The point is that one needs to make sure the correct information is captured, logged, and displayed, for the right people, in the right context.

If a system is small and all of the interfaces are close together (the Level 1 HMI computer and Level 2 computer often sat on the same desk or console, and if that wasn’t the case the Level 2 computer was almost always in an adjacent or very nearby room) then it’s easy to to review anything you might need. This gets a lot more difficult if a system is larger, more dispersed, and more complicated. In that case you want to arrange for centralized logging and monitoring of as many statuses and operations as possible.

Let’s look at a general case of what might happen in one local computer and one connected, remote computer, with respect to monitoring and logging. Consider the following diagram:

Note that the details here are notional. They are intended to represent a general collection of common functions, though their specific arrangement and configuration may vary widely. I drew this model in a way that was inspired by a specific system I built (many times), but other combinations are possible. For example, one machine might support only a single process with an embedded communication channel. One machine might support numerous processes that each include their own embedded communication channel. The monitoring functions may operate independently or as part of a functional process. Imagine a single server providing an HTTP interface (a kind of web server), supporting a single function or service, and where the monitoring function is most embedded in the embedded communication channel. One may also imagine a virtualized service running across multiple machines with a single, logical interface.

Starting with the local system, as long as the system is running, and as long as the monitor process is running (this refers to a general concept and not a specific implementation), the system should be able to generate reliable status information in real-time. If the local UI is available a person will be able to read the information directly. If the disk or persistent media are available the system can log information locally, and the log can then be read and reviewed locally.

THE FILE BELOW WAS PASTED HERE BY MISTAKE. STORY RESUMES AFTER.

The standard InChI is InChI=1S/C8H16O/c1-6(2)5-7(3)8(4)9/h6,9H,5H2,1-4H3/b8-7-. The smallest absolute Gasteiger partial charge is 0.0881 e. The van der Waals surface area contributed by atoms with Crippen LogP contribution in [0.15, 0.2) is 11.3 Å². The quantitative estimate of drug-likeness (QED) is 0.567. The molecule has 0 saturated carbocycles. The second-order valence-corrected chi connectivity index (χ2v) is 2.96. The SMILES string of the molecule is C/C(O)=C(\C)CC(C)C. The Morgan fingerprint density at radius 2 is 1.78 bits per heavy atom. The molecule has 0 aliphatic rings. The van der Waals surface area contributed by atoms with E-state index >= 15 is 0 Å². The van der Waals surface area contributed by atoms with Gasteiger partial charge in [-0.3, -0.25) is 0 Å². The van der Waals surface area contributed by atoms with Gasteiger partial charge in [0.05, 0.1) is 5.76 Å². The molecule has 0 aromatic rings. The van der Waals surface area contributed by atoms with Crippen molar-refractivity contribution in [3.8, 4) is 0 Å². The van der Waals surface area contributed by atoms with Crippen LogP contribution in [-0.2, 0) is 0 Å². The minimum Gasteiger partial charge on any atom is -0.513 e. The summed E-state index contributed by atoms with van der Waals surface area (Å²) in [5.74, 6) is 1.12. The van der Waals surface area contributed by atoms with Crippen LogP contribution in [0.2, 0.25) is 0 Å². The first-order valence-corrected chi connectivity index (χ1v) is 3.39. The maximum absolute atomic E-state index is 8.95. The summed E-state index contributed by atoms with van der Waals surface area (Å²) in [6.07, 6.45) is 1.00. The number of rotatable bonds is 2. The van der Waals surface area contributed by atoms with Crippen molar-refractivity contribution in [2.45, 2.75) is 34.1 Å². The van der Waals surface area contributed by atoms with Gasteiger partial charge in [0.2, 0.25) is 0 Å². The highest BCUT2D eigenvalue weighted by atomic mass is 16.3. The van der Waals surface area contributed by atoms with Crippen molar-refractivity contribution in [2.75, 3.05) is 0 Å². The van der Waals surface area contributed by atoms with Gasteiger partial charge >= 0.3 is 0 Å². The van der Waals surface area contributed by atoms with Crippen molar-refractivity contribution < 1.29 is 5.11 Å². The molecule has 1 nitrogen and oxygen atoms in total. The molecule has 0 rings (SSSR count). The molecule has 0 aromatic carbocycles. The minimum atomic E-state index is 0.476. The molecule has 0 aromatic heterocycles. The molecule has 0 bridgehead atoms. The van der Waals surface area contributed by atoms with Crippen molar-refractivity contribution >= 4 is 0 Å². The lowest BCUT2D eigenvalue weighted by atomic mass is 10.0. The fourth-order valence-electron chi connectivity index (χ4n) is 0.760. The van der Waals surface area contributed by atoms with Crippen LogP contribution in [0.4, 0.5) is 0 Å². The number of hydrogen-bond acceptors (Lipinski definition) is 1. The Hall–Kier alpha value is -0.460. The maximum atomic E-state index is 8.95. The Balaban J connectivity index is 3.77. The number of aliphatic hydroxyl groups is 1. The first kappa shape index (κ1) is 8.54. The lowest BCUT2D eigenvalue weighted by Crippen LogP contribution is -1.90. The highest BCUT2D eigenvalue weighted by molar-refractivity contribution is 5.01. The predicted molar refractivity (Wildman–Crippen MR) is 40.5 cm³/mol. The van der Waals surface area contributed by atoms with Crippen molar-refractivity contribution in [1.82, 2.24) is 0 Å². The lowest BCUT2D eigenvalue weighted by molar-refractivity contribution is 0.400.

The more interesting aspect of monitoring system health and availability involves communicating with remote systems. Let’s start by looking at the communication process. A message must be sent from the local system to a remote system to initiate an action or receive a response. Sending a message involves the following steps:

  1. Pack: Message headers and bodies must be populated with values, depending on the nature of the physical connection and information protocol. Some types of communications, like serial RS-232 or RS-485, might not have headers while routed IP communications definitely will. Some or all of the population of the header is performed automatically but the payload or body of the message must always be populated explicitly by the application software. Message bodies may be structured to adhere to user-defined protocols within industry-standard protocols, with the PUP and PHP standards defined by American Auto-Matrix for serial communication with its HVAC control products serving as an example. HTTP, XML, and JSON are other examples of standard protocols-within-protocols.
  2. Connect: This involves establishing a communications channel with the remote system. This isn’t germane to hard-wired communications like serial, but it definitely is for routed network communications. Opening a channel may involve a series of steps involving identifying the correct machine name, IP address, and communications port, and then providing explicit authentication credentials (i.e., login and password). Failure to open a channel may be sensed by receipt of an error message. Failure of the remote system to respond at all is generally sensed by timing out.
  3. Send: This is the process of forwarding the actual message to the communications channel if it is not part of the Connect step just described. Individual messages are sometimes combined with embedded access request information because they are meant to function as standalone events with one sent request and one received reply. In other cases the Connect step sets up a channel over which an ongoing two-way conversation is conducted. The communications subsystems may report errors, or communications may cease altogether, which again is sensed by timing out.
  4. Receive: This is the process of physically receiving the information from the communications link. The protocol handling system generally takes care of this, so the user-written software only has to process the fully received message. The drivers and subsystems generally handle the accretion of data off the wire.
  5. Unpack: The receiving system has to parse the received message to break it down into its relevant parts. The process for doing so depends on the protocol, message structure, and implementation language.
  6. Validate: The receiving system can also check the received message components to ensure that the values are in range or otherwise appropriate. This can be done at the level of business operation or at the level of verifying the correctness of the communication itself. An example of verifying correct transmission of serial information is CRC checks, where the sending process calculates a value for the packet to be sent and embeds it in the packet. The receiving system then performs the same calculation and if it generates the same value then proceeds on the assumption that the received packet is probably correct.